Discovery Inc. president and CEO David Zaslav — dressed in khakis and his trademark lightweight outerwear vest — looked very satisfied as he opened Discovery’s virtual upfront in front of a screen festooned with the logos of the networks of Discovery and WarnerMedia.

“I must say, this part of the upfront presentation was not planned,” he said with a grin. Characterizing the $43 billion partnership with WarnerMedia, hatched with AT&T CEO John Stankey, as “momentous” and “historic,” Zaslav added: “Now we get to write the next chapter together.”

Of course, the deal — which will undergo a lengthy regulatory review before it can be consummated — has been in the making for weeks (unbeknownst to current WarnerMedia CEO Jason Kilar, who is now negotiating his exit).

The new company, which Zaslav will run, will create a TV, film and streaming behemoth that will include Discovery’s unscripted and international sports prowess and WarnerMedia’s prestige HBO and HBO Max, as well as sports-heavy Turner cable networks and CNN. Discovery is already home to a bevy of top-rated cable networks including flagship Discovery, HGTV, TLC, Food Network, Animal Planet and Oprah Winfrey’s OWN. The deal will create a new business that could be valued at as much as $150 billion, according to The Financial Times.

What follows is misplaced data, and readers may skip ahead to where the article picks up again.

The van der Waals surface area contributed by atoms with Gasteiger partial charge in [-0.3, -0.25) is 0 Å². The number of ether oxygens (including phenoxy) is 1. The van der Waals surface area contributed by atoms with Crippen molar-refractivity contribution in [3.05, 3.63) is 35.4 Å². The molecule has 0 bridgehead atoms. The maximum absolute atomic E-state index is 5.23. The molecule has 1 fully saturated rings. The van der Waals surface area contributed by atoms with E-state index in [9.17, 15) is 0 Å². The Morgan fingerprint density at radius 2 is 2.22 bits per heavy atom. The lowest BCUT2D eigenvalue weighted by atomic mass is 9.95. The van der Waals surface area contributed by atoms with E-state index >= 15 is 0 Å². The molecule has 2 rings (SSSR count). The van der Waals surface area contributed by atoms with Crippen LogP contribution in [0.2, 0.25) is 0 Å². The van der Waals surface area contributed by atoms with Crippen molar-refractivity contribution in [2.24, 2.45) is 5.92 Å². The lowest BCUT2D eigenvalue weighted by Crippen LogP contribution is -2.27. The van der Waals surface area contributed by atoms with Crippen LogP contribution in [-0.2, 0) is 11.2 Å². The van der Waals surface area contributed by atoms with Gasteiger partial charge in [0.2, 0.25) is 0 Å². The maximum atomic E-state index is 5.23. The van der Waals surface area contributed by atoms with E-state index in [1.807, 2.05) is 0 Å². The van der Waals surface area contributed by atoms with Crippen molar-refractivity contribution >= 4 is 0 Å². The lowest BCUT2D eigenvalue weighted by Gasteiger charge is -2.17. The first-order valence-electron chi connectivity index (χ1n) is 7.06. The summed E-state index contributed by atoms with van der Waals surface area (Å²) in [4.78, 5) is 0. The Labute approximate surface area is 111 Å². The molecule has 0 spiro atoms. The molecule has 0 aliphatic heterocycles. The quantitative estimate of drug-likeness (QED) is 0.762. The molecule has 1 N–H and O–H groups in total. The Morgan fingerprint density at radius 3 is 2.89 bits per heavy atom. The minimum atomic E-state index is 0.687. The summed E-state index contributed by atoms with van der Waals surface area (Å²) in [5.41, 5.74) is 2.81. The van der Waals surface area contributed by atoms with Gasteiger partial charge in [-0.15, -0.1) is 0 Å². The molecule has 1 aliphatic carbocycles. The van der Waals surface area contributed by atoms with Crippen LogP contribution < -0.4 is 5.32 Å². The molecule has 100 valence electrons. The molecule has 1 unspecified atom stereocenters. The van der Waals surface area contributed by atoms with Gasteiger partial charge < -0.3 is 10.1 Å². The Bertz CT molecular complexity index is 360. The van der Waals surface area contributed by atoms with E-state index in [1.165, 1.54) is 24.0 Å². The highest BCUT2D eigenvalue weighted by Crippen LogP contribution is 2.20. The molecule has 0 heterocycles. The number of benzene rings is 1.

The deal and Discovery’s incursion into the so-called “broadcast week” of the annual upfront presentations, lent the proceedings a whiff of swagger. Discovery’s channels reach 173 million U.S. consumers, including 23 million who only watch Discovery on digital, according to U.S. ad sales chief John Steinlauf. The presentation, which clocked in at 90 minutes, included a commitment to produce 5,000 hours of new linear programming and “hundreds of new series” exclusive to streaming service Discovery Plus that will feature Discovery personalities including Chip and Joanna Gaines, Bobby Flay and Giada De Laurentiis and Guy Fieri. The network also previewed Jon Stewart’s “No Responders Left Behind,” a documentary about the erstwhile “Daily Show” host’s efforts with activist John Feal and firefighter Ray Pfeifer (who died of cancer caused by the noxious debris at the World Trade Center) to secure government-funded health benefits and a compensation fund for 9/11 first responders.

“Our streaming service is built to complement linear, not cannibalize it,” vowed Steinlauf.

And Zaslav has said that the combined Discovery-WarnerMedia would spend $20 billion annually on TV and film content.

Zaslav returned at the end of the presentation to talk up Discovery’s new headquarters in Manhattan’s Flatiron district, after decades in Silver Spring, MD. “We are a company on the move,” he said.

It was an endorsement of the reopening of his hometown as a global media powerhouse after the ravages of the pandemic, and a symbolic land grab for the Brooklyn-born executive. Said Zaslav: “Never bet against New York.”